"It's the principle!" says Kathleen. "We can't have a polluter on an anti-pollution committee! Rick has to go." At this, Rick jumps up, all full of rage again. "What a bunk of jerks!" he yells, although last time I checked, Kathleen was just one jerk. "Call yourself action committee? What action? All you ever do is talk! Who needs this garbage?" As opposed to some other, more needed, garbage. Trish dutifully writes down what he's saying; never let it be said that she is not a devoted club secretary. Rick storms out, thumping all the lockers out in the corridor, because he's just! That! Angry!

Back in the club room, Kathleen tells Caitlin to face the fact that she made a mistake and can't be perfect all the time. Then they go back to debating the club's name. Caitlin, yet again, looks tormented, and there's more gritty music.

Afterwards, everyone's heading out for lunch, and they pass Rick in the corridor. Kathleen turns up her nose, and Susie gives him that awkward smile people give you when they want to tell you, as politely as possible, to fuck off and never bother them again. Last of all is Caitlin. "What a bunch of do-gooders, eh?" says Rick. Caitlin tells him to get away from her. "You made me look dumb! I stood up for you! They said you were stupid and I said you weren't! But they were right. And after I tried to help you and everything!" Ouch.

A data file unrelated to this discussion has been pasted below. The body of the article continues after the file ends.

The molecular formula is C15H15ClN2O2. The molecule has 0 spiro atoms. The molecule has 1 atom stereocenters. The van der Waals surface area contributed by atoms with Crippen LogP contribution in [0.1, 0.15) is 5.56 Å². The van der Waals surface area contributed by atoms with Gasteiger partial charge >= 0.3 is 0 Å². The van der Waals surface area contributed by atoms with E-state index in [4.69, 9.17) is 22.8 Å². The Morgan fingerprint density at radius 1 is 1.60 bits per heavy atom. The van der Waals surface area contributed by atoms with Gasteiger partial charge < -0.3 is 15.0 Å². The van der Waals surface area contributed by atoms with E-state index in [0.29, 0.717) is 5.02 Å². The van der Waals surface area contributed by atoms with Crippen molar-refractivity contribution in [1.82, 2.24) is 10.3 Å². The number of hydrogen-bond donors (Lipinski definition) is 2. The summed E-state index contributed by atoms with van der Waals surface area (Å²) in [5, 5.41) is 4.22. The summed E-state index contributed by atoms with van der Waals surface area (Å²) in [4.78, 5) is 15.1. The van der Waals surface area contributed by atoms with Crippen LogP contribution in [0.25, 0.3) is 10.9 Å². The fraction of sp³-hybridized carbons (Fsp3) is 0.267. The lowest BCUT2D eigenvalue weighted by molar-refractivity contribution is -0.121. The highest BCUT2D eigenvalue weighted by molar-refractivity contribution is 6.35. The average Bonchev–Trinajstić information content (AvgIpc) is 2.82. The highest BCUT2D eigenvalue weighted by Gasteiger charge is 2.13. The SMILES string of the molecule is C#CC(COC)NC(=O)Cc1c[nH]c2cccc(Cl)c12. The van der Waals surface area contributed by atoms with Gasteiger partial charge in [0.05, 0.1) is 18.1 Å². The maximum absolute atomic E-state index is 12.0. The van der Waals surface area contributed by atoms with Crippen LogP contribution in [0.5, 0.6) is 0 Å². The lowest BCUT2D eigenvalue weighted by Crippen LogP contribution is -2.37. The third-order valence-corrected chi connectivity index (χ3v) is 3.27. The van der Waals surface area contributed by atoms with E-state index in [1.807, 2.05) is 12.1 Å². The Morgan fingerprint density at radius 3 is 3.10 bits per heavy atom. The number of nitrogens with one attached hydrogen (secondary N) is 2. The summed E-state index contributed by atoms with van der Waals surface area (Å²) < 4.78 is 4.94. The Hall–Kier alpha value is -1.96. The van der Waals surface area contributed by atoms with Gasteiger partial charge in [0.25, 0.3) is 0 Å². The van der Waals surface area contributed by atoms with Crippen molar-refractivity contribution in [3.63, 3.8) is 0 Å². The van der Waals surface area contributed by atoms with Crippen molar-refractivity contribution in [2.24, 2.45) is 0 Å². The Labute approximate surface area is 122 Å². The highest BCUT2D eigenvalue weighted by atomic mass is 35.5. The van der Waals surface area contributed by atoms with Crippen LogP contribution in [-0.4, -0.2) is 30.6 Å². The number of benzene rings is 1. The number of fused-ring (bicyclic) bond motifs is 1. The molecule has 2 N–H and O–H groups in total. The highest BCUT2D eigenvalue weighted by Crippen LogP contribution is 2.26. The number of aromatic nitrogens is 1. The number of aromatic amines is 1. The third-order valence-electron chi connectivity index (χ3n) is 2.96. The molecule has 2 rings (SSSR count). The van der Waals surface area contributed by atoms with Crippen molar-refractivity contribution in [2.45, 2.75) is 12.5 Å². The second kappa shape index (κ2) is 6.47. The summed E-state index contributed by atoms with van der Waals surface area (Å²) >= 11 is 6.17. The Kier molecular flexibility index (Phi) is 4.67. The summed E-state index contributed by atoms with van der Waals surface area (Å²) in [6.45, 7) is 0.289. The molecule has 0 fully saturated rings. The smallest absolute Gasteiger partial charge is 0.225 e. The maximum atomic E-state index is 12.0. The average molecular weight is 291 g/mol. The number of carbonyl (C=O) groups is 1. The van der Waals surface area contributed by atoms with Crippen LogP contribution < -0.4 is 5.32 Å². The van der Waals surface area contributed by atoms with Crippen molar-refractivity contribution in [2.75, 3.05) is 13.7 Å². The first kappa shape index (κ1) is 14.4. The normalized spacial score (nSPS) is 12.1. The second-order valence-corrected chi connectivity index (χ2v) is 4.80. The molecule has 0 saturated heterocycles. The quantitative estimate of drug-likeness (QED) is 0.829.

"Help me?" asks Rick. "What am I, your project or something? Anyways, I helped you! I thought up the announcements, I went to the factory, I made you go in. So I'm not rich like you, so I don't do too good in school – that doesn't make me a charity case." Caitlin listens with growing horror, and by the end is so beaten down that she doesn't even think to tell Rick that he doesn't do too well in school, not "too good".

On his way out the door, Rick turns to deliver the death blow: he only joined the committee because he liked Caitlin, not because he wanted help. The theme tune plays, very slowly, so you know it's a very sad moment. You've screwed up badly, Caitlin. And you only get one chance with Rick Monroe.